Letter | Published:

Antisense oligonucleotide therapy for spinocerebellar ataxia type 2

Nature volume 544, pages 362366 (20 April 2017) | Download Citation

Abstract

There are no disease-modifying treatments for adult human neurodegenerative diseases. Here we test RNA-targeted therapies1 in two mouse models of spinocerebellar ataxia type 2 (SCA2), an autosomal dominant polyglutamine disease2. Both models recreate the progressive adult-onset dysfunction and degeneration of a neuronal network that are seen in patients, including decreased firing frequency of cerebellar Purkinje cells and a decline in motor function3,4. We developed a potential therapy directed at the ATXN2 gene by screening 152 antisense oligonucleotides (ASOs). The most promising oligonucleotide, ASO7, downregulated ATXN2 mRNA and protein, which resulted in delayed onset of the SCA2 phenotype. After delivery by intracerebroventricular injection to ATXN2-Q127 mice, ASO7 localized to Purkinje cells, reduced cerebellar ATXN2 expression below 75% for more than 10 weeks without microglial activation, and reduced the levels of cerebellar ATXN2. Treatment of symptomatic mice with ASO7 improved motor function compared to saline-treated mice. ASO7 had a similar effect in the BAC-Q72 SCA2 mouse model, and in both mouse models it normalized protein levels of several SCA2-related proteins expressed in Purkinje cells, including Rgs8, Pcp2, Pcp4, Homer3, Cep76 and Fam107b. Notably, the firing frequency of Purkinje cells returned to normal even when treatment was initiated more than 12 weeks after the onset of the motor phenotype in BAC-Q72 mice. These findings support ASOs as a promising approach for treating some human neurodegenerative diseases.

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Acknowledgements

We thank P. Jafar-Nejad for his contributions to interpreting results and for reading and editing the manuscript, L. Pflieger for contributing to the production of Supplementary Data. This work was supported by grants R01NS33123, R56NS33123 and R37NS033123 from the National Institutes of Neurological Disorders and Stroke (NINDS) to S.M.P., the Noorda foundation to S.M.P., NINDS grants RC4NS073009 and R21NS081182 to D.R.S. and S.M.P., NINDS grant NS090930 to T.S.O., and a gift from Ionis Pharmaceuticals. S.M.P. received grant support from the Target ALS Foundation.

Author information

Author notes

    • Thomas S. Otis

    Present address: Roche Pharma Research and Early Development, Neuroscience, Ophthalmology & Rare Diseases, Roche Innovation Center Basel, Grenzacherstrasse 124, CH-4070 Basel, Switzerland.

Affiliations

  1. Department of Neurology, University of Utah, 175 North Medical Drive East, 5th Floor, Salt Lake City, Utah 84132, USA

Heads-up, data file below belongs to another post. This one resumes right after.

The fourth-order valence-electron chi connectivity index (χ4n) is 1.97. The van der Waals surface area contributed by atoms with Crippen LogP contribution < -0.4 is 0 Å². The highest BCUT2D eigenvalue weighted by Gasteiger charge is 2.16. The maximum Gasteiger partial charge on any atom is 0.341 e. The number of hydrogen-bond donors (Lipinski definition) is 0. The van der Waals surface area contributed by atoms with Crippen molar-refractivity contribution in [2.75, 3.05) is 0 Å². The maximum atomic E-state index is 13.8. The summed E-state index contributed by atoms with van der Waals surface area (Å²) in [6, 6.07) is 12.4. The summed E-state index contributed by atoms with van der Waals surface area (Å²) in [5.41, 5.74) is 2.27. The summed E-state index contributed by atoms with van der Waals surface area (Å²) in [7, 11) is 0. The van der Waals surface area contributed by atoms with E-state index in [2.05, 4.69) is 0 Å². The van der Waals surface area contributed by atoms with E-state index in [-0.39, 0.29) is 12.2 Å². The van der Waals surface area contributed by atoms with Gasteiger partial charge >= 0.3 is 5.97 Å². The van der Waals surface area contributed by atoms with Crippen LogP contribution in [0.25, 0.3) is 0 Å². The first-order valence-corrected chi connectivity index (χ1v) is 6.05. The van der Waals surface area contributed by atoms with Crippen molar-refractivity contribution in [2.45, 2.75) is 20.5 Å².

• Daniel R. Scoles
    • , Matthew D. Schneider
    • , Sharan Paul
    • , Warunee Dansithong
    • , Karla P. Figueroa
    •  & Stefan M. Pulst
  2. Department of Neurobiology, University of California Los Angeles, Los Angeles, California 90095, USA

    • Pratap Meera
    •  & Thomas S. Otis
  3. Ionis Pharmaceuticals, 2855 Gazelle Court, Carlsbad, California 92010, USA

    • Gene Hung
    • , Frank Rigo
    •  & C. Frank Bennett

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Contributions

D.R.S. conceived and designed the study, performed experiments, conducted all ICV injections, analysed all data and wrote the manuscript. M.S. performed all motor-testing experiments and with D.R.S. contributed to blinding of all mouse trials including ASO treatments, motor testing and electrophysiological evaluations. M.D.S. also conducted all qPCR analyses of mouse tissues. P.M. designed and performed all electrophysiological experiments, analysed and interpreted the resulting data, and prepared figures. S.P. prepared all western blots. W.D. conducted the study of SCA2 patient-derived fibroblasts. K.P.F. was in charge of mouse breeding. G.H. led the ASO in silico design, ASO in vitro screening, advised the in vivo screening approach, and provided ASOs. F.R. and C.F.B. contributed to the in vivo screening approach, design of motor phenotype studies, and interpretation of results. T.S.O. designed and helped interpret the electrophysiological analyses. S.M.P. conceived and designed the study with D.R.S. and contributed SCA2 patient-derived fibroblasts. All authors contributed to the writing of the manuscript.

Competing interests

S.M.P. is a consultant for Progenitor Life Sciences and Ataxion Pharmaceuticals. T.S.O. is an employee of F. Hoffmann-La Roche, Ltd. G.H., F.R. and C.F.B are employed by Ionis Pharmaceuticals, which supplied the ASOs used in the study.

Corresponding authors

Correspondence to Daniel R. Scoles or Stefan M. Pulst.

Reviewer Information Nature thanks R. L. Juliano, J. Rothstein and T. Siddique for their contribution to the peer review of this work.

Publisher's note: Springer Nature remains neutral with regard to jurisdictional claims in published maps and institutional affiliations.

Extended data

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    Supplementary Information

    This file contains the Supplementary Discussion and Supplementary Figure 1, the uncropped blots.

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    This file contains Supplementary Tables 1-2.

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DOI

https://doi.org/10.1038/nature22044

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